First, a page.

Researchers presented the study at the American Diabetes Association's 62nd Scientific Sessions.
"The study has important implications for treatment strategies to prevent type 2 diabetes. It also helps define the primary cause of the disease: the failure of insulin-secreting cells caused by high insulin demands when the body?s tissues become resistant to its own insulin," says Thomas A. Buchanan, M.D., professor of medicine, obstetrics and gynecology and physiology and biophysics at the Keck School and the study?s lead author.
The Troglitazone in Prevention of Diabetes (TRIPOD) study previously found that using a drug to lessen insulin resistance could reduce the demands on beta cells- which secrete insulin in response to glucose- and prevent or slow type 2 diabetes onset in Latinas with recent gestational diabetes.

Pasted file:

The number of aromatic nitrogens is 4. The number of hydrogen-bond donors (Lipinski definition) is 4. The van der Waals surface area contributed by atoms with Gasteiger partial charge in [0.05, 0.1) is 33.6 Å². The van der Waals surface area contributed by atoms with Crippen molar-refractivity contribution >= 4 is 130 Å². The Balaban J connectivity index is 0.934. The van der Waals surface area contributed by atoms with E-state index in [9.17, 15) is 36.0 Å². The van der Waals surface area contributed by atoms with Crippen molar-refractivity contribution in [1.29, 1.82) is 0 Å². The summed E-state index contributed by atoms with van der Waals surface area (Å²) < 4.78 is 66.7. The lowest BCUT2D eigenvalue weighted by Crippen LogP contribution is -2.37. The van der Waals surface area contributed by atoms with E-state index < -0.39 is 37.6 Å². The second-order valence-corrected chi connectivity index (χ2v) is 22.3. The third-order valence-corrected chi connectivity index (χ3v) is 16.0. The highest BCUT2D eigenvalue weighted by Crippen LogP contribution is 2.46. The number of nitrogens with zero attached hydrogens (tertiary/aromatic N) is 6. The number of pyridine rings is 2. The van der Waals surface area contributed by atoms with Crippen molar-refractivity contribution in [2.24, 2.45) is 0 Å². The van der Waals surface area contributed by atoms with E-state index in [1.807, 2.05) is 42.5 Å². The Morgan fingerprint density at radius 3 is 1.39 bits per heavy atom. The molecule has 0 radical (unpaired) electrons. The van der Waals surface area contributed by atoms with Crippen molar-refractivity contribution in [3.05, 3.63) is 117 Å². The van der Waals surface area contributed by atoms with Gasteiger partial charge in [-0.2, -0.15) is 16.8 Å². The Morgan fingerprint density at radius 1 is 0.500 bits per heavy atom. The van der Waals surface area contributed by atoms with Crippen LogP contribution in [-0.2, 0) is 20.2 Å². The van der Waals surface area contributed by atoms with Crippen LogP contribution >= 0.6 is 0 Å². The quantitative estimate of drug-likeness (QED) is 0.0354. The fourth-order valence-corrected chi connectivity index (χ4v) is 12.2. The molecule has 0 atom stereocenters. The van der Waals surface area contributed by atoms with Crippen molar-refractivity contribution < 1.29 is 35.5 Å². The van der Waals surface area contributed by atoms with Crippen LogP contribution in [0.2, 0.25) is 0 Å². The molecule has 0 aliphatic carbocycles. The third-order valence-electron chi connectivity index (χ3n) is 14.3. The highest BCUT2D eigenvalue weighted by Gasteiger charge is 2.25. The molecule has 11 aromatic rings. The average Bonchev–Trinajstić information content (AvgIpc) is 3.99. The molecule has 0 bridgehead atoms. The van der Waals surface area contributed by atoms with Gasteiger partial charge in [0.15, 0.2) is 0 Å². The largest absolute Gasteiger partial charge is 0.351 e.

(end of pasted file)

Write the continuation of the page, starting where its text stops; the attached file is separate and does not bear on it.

Although gestational diabetes usually disappears after childbirth, patients commonly remain resistant to their own insulin and 30 to 50 percent of them develop type 2 diabetes within a few years after pregnancy, Buchanan says. These women are considered at high risk for developing diabetes.
Buchanan and colleagues gave 121 young Latinas with recent gestational diabetes a daily dose of either troglitazone or a placebo. At that time, physicians nationwide commonly prescribed troglitazone to treat type 2 diabetes, because it helps the body's cells more effectively use insulin to absorb glucose. (The Food and Drug Administration recalled troglitazone in 2000, and USC researchers switched to prescribing pioglitazone, a similar-acting, FDA-approved drug in the ongoing study).